But testing a whole football team for COVID-19 is certainly expensive and, as Alford pointed out, students at UM can only be tested if they are showing symptoms.

“I think it would be viewed as treating the athletes differently than the regular students,” he said.

With the clear obstacle of the price of testing for COVID-19 as well as the availability of tests and speed of test results, it is very uncertain when UM football will return. Alford said that he believes a vaccine will help him return to his seats. Nugent quickly pointed out that even if a vaccine comes, things will be different.

“If people don’t feel comfortable going to the games, that's going to be a problem,” he said.

Aside from game attendance, Wahlberg believes a lot of things Missoulians find standard may change, especially tailgating. If stadiums do open for fans, he wondered if there will still be masses of them gathering and sharing appetizers.

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Brad Harthun takes a break from pre-game tailgating to pose for a portrait outside of Washington-Grizzly Stadium on Sept. 1, 2018. Harthun has not missed a Griz game in 15 years, and arrived at the game against University of Northern Iowa four hours ahead of time to tailgate. 

Along with the potential cancellation of tailgating, Wahlberg also realized that he, along with others, still have tailgate spots they purchased by Washington Grizzly Stadium. If still allowed, he decided that he and his fellow podcasters may just have a cookout in the empty tailgating zone.

Even with the postponement of the football season, the band has played on at UM, with in-person classes starting on Aug 19. The marching band practices in the stadium, as if no one told its members there is no fall season, Wahlberg said jokingly.

All other fall sports at UM have been postponed as well. The Grizzly Scholarship Association also recently held a fundraiser that gained over $37,000 for athlete scholarships. Some Griz fans are finding other ways to stay busy this fall.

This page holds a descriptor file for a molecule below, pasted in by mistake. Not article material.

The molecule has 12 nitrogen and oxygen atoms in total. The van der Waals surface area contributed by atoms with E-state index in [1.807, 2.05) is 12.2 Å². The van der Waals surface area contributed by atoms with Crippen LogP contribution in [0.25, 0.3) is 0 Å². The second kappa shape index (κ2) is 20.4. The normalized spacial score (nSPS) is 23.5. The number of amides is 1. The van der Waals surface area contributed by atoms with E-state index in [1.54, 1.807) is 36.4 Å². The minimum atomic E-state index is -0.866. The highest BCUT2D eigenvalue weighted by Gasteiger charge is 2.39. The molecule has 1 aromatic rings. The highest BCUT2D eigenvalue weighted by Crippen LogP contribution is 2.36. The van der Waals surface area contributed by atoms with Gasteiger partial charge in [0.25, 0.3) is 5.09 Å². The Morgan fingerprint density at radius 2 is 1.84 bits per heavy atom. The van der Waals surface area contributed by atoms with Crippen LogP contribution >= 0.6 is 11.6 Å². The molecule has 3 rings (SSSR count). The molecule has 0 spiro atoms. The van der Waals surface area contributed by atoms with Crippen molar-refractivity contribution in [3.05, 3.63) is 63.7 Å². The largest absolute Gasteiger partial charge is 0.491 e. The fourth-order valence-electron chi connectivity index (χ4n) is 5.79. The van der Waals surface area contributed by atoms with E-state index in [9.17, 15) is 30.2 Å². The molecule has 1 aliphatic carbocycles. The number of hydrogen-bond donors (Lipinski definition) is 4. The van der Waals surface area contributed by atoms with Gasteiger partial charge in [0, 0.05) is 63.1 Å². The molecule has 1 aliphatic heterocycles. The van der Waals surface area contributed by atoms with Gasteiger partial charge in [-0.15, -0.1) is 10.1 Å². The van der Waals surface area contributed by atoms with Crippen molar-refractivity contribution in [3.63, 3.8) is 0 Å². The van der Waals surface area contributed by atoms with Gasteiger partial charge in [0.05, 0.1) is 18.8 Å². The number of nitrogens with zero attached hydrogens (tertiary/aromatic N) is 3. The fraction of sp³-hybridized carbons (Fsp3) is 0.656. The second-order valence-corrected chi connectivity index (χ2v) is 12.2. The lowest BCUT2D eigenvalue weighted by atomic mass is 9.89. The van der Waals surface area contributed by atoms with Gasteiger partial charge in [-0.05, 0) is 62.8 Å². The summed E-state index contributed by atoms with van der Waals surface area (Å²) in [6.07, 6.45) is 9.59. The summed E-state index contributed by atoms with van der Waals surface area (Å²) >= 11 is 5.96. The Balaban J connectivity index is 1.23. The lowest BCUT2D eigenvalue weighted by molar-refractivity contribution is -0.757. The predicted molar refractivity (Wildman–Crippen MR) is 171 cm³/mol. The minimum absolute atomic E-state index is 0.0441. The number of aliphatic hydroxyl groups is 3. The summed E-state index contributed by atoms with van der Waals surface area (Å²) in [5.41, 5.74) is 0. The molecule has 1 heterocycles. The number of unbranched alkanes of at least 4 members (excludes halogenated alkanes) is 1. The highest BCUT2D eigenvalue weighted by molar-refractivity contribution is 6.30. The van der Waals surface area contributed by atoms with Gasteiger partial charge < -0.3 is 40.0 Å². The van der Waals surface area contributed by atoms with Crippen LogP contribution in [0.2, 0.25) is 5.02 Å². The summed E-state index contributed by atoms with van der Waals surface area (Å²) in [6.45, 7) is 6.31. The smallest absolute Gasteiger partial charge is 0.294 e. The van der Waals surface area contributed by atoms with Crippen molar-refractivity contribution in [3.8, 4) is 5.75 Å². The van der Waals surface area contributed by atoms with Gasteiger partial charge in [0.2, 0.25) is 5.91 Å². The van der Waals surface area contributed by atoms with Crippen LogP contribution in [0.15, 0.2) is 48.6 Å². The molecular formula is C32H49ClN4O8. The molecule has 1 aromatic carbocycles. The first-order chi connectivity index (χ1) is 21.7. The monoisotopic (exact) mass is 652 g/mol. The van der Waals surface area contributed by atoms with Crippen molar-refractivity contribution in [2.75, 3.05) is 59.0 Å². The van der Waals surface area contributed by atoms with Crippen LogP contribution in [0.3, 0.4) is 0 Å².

Wahlberg said he will golf until the Montana weather no longer allows him to. Nugent has decided to do some fall camping. Alford joked he might climb the chain link fence around Washington Grizzly Stadium and stare at the empty facility.

Gernaat, the rancher from Conrad, has decided that he will hunt a little more in the fall. Hauck will continue to host practices with his team while still allowed.

Along with their other fall endeavors, the GrizFanPod will still record episodes. There won’t be football in 2020, but there is still a large UM football team to talk about.

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A crowd member in the student section celebrates after the Griz score a touchdown on November 16, 2019. The Griz won their last home game, making it the 250th win in Big Sky history for the University of Montana.

Five quarterbacks are on the 2020 roster and none of them have been named as a starter. UM linebacker Jace Lewis was named the Preseason Big Sky Conference Defensive MVP. Six players from UM’s roster were on the Big Sky Preseason All-Conference Team.

Many transfers have arrived at UM in 2020 from schools like Arizona, Oregon State and Louisville. Incoming freshmen will now have more time to get acclimated with the Griz Football culture and play style.

The podcasters explored many of these facets of the Griz football team through the night, especially focusing on the potential growth Griz fans may see.

“There are guys on the roster who will play better in the spring than they would’ve in the fall,” Wahlberg said.

What would the podcasters do to get Griz football back? Wahlberg said he’d get a toaster-sized tattoo while Alford said he’d move to Cut Bank, Montana. Nugent, on the other hand, had a more philosophical answer.

“I would do a ton to have my son’s five-day school week back, and to have him have a normal life before I would do anything for football,” he said.